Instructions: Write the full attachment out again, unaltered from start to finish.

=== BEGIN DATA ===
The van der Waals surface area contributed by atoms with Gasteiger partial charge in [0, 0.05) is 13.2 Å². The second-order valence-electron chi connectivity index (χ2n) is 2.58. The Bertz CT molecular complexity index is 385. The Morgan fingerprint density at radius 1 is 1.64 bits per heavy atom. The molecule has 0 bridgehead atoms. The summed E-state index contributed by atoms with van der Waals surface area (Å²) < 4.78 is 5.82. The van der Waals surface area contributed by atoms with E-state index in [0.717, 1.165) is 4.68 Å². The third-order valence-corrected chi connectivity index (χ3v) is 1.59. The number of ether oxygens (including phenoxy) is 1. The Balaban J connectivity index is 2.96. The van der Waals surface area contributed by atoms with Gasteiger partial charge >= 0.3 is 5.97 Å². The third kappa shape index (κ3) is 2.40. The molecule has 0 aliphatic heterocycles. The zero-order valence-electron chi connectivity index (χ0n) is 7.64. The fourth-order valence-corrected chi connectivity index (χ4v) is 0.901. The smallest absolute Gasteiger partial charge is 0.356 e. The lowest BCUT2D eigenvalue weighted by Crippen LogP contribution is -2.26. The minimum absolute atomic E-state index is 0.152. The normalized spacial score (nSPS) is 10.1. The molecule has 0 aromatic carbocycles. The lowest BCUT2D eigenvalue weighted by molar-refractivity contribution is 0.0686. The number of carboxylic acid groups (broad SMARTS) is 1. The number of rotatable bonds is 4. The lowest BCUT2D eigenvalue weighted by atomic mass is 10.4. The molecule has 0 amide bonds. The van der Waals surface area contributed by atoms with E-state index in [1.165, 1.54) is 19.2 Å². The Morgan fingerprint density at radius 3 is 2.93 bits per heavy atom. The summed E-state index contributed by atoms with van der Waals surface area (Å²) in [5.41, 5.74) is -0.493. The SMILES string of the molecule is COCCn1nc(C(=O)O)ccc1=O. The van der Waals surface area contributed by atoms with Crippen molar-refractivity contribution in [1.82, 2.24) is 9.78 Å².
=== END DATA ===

The van der Waals surface area contributed by atoms with Gasteiger partial charge in [0, 0.05) is 13.2 Å². The second-order valence-electron chi connectivity index (χ2n) is 2.58. The Bertz CT molecular complexity index is 385. The Morgan fingerprint density at radius 1 is 1.64 bits per heavy atom. The molecule has 0 bridgehead atoms. The summed E-state index contributed by atoms with van der Waals surface area (Å²) < 4.78 is 5.82. The van der Waals surface area contributed by atoms with E-state index in [0.717, 1.165) is 4.68 Å². The third-order valence-corrected chi connectivity index (χ3v) is 1.59. The number of ether oxygens (including phenoxy) is 1. The Balaban J connectivity index is 2.96. The van der Waals surface area contributed by atoms with Gasteiger partial charge >= 0.3 is 5.97 Å². The third kappa shape index (κ3) is 2.40. The molecule has 0 aliphatic heterocycles. The zero-order valence-electron chi connectivity index (χ0n) is 7.64. The fourth-order valence-corrected chi connectivity index (χ4v) is 0.901. The smallest absolute Gasteiger partial charge is 0.356 e. The lowest BCUT2D eigenvalue weighted by Crippen LogP contribution is -2.26. The minimum absolute atomic E-state index is 0.152. The normalized spacial score (nSPS) is 10.1. The molecule has 0 aromatic carbocycles. The lowest BCUT2D eigenvalue weighted by molar-refractivity contribution is 0.0686. The number of carboxylic acid groups (broad SMARTS) is 1. The number of rotatable bonds is 4. The lowest BCUT2D eigenvalue weighted by atomic mass is 10.4. The molecule has 0 amide bonds. The van der Waals surface area contributed by atoms with E-state index in [1.165, 1.54) is 19.2 Å². The Morgan fingerprint density at radius 3 is 2.93 bits per heavy atom. The summed E-state index contributed by atoms with van der Waals surface area (Å²) in [5.41, 5.74) is -0.493. The SMILES string of the molecule is COCCn1nc(C(=O)O)ccc1=O. The van der Waals surface area contributed by atoms with Crippen molar-refractivity contribution in [1.82, 2.24) is 9.78 Å².